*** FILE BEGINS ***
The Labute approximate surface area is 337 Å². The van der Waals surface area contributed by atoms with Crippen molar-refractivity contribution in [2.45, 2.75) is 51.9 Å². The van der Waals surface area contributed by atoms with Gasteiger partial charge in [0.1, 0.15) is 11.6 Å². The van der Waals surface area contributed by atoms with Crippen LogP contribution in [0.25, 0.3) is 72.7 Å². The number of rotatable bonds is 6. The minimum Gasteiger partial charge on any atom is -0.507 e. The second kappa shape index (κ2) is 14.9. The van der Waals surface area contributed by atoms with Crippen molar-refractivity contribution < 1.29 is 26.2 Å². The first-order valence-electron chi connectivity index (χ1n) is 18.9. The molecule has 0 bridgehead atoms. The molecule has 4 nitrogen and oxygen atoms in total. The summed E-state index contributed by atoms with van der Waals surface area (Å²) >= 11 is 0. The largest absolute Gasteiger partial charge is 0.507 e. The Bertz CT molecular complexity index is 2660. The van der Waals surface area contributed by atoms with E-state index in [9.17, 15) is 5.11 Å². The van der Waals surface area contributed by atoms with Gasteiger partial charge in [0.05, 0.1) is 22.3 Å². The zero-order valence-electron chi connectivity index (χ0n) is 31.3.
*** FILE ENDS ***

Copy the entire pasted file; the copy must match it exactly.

The Labute approximate surface area is 337 Å². The van der Waals surface area contributed by atoms with Crippen molar-refractivity contribution in [2.45, 2.75) is 51.9 Å². The van der Waals surface area contributed by atoms with Gasteiger partial charge in [0.1, 0.15) is 11.6 Å². The van der Waals surface area contributed by atoms with Crippen LogP contribution in [0.25, 0.3) is 72.7 Å². The number of rotatable bonds is 6. The minimum Gasteiger partial charge on any atom is -0.507 e. The second kappa shape index (κ2) is 14.9. The van der Waals surface area contributed by atoms with Crippen molar-refractivity contribution < 1.29 is 26.2 Å². The first-order valence-electron chi connectivity index (χ1n) is 18.9. The molecule has 0 bridgehead atoms. The molecule has 4 nitrogen and oxygen atoms in total. The summed E-state index contributed by atoms with van der Waals surface area (Å²) >= 11 is 0. The largest absolute Gasteiger partial charge is 0.507 e. The Bertz CT molecular complexity index is 2660. The van der Waals surface area contributed by atoms with E-state index in [9.17, 15) is 5.11 Å². The van der Waals surface area contributed by atoms with Gasteiger partial charge in [0.05, 0.1) is 22.3 Å². The zero-order valence-electron chi connectivity index (χ0n) is 31.3.